4. Work Table
As its name suggests, most of the machining work happens on the work table. The table is a rectangular piece of cast iron with T-slots for clamping a workpiece directly to it or fastening a vise or other work holding device to hold smaller parts and machine them safely and efficiently.
The longitudinal variable speed power feed and handles are part of the work table. In addition, an X-axis leadscrew under the table engages with a nut and assists the table in moving horizontally, either under power or manually.
The ram is a movable overhanging arm on a vertical milling machine. The ram is mounted on top of the column, and the milling head is attached to it on one end. On Bridgeport milling machines, the operator can extend and swivel the ram to cover more of the work table when machining a larger workpiece.
6. Overhanging Arm (Horizontal Milling Machine)
The overhanging arm, often called the overarm, is a horizontal cat iron beam on the top of the column on a horizontal milling machine. Similar to the ram on a vertical milling machine, it’s usually a single cast iron piece sliding on the dovetail way.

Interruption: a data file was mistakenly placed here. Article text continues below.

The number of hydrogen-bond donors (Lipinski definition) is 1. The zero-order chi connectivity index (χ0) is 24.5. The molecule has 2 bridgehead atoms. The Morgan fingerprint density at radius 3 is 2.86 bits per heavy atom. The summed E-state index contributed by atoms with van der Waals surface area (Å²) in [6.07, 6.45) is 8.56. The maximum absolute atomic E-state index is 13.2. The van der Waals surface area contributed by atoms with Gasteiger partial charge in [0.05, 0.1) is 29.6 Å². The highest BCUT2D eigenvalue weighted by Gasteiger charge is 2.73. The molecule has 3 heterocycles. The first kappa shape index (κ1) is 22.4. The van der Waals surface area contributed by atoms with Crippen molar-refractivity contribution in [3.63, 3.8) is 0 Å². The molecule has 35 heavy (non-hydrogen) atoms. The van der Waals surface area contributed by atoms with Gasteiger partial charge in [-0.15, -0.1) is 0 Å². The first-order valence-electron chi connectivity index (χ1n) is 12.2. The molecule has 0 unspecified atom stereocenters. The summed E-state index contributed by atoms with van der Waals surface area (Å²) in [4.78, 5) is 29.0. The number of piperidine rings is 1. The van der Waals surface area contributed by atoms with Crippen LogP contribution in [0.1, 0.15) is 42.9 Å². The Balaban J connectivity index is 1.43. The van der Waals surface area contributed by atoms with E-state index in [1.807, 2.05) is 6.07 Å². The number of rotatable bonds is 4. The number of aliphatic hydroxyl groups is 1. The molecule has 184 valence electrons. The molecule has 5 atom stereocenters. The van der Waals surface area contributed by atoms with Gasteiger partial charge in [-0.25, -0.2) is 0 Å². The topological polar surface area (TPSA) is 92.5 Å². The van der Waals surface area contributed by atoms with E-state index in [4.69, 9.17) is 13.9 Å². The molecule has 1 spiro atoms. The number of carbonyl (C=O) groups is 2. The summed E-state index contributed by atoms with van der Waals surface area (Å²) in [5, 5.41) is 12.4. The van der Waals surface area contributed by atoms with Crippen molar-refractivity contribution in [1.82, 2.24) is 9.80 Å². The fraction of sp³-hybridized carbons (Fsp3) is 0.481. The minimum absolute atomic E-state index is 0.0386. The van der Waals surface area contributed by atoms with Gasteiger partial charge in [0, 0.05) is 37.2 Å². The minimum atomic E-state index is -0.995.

One of the essential parts of the milling machine is the spindle. It holds and drives the cutting tools and also a drill chuck, collets, and other tool holders. Many vertical milling machines are de facto drilling machines in addition to doing side milling, flat milling, and various other types of cutting that require high-quality tooling.
Because of the different shapes and mechanical application methods of the milling cutters, the milling machine can perform various milling jobs, including plane milling, surface milling, angular milling, groove milling, gear milling, and cam milling. You can use a forming milling cutter to machine complex contours and an indexing head to mill a helical groove.
8. Arbor Support (Horizontal Milling Machine)
The arbor support is a casting with a bearing that supports the arbor’s outer end and aligns the arbor’s outer end with the spindle. Arbor support prevents the springing of the outer end of the arbor in cutting operations. Multiple cutting tools can be mounted on the arbor for gang milling, offering higher productivity with the arbor support reinforcing the arbor to allow for heavier cuts.
CNC Vertical Milling Machines Built in the USA
At CNC Masters, we stand out from the competition by integrating the best features of manual vertical milling machines and milling machines with CNC capabilities. Our design works well with customers accustomed to manual controls since they discover how easy it is to learn the CNC machines, without the steep learning curve.
Look at our lineup of CNC Supra Vertical Knee Mills in two popular sizes. If you’re looking for a great CNC machine tool that fits on a benchtop, consider our CNC Jr benchtop mill. All our machines come with a one-year warranty and the best customer support you’ll find anywhere.
We can also offer you a CNC conversion kit if you’re a transition user.